Minnesota parks see decline in visitors in 2013Minnesota's state parks saw an overall decline in visitors this year, thanks to chilly, rainy weather that kept many people away at the start of the season.
MONTICELLO, Minn. (AP) — Minnesota's state parks saw an overall decline in visitors this year, thanks to chilly, rainy weather that kept many people away at the start of the season.
The St. Cloud Times reported Tuesday that sales of vehicle permits are a key measure in determining how many people use state parks. For a seven-month period ending July 31, sales of daily and 12-month state park permits were down 7 percent when compared with the same period last year.
The drop also means less revenue for the Department of Natural Resources. The DNR said permit revenues were $2.56 million through July compared with about $2.72 million at the same time last year. DNR officials say cooler, rainy spring weather is partly the reason.
However, a stretch of dry weather caused a shift in July. Permit sales for the month of July alone jumped by about 8 percent when compared with July 2012. Still, that wasn't enough to offset the overall decline.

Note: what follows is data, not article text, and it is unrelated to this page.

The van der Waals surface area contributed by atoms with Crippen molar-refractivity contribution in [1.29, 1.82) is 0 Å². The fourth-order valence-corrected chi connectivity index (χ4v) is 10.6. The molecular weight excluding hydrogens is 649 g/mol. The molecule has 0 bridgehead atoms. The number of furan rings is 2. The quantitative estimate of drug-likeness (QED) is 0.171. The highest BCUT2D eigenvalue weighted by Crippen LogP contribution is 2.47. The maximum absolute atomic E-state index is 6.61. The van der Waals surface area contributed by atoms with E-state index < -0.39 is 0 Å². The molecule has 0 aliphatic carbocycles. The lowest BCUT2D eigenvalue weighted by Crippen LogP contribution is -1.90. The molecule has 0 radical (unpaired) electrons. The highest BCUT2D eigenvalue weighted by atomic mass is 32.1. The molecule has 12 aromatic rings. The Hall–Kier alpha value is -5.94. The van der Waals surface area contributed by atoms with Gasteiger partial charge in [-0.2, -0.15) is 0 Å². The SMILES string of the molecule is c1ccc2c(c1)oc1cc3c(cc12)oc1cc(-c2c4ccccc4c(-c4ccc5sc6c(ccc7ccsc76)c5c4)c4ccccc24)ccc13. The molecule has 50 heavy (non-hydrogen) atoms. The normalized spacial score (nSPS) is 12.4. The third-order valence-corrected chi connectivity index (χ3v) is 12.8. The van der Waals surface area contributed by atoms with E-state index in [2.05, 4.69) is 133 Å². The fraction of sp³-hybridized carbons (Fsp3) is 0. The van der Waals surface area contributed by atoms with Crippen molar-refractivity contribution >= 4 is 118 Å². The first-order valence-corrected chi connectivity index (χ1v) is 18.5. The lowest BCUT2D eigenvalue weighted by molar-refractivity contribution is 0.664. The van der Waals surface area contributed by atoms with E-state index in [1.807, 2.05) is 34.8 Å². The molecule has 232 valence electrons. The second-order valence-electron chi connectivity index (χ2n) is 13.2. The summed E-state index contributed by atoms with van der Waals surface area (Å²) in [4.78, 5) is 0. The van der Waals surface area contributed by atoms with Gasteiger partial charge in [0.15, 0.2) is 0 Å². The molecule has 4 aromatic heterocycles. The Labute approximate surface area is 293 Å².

"There was kind of a pent-up demand," said Pat Arndt, a DNR spokeswoman.
Managers at two state parks in central Minnesota, Lake Maria and Charles Lindbergh, said they've seen more permit sales in recent weeks.
George and Martha Copsey of St. Cloud were among those hiking Monday at Lake Maria State Park near Monticello. The couple used the park's terrain to condition for two hiking trips to the Grand Canyon, George Copsey said.
"We love the state parks," he said, adding that the $25 cost for an annual vehicle permit "is probably, to me, one of the better deals around."
Data on overnight camping stays, also used to measure state park usage, wasn't available from the DNR last week, the Times reported.
Paula Davis, who spent part of her Labor Day holiday at Lake Maria State Park, said she visited Tettegouche, Jay Cooke and Gooseberry Falls state parks in June, and was surprised to see so few visitors.
"We were shocked at how few people were along the trails," said Davis, of Elk River.
Copyright 2013 The Associated Press.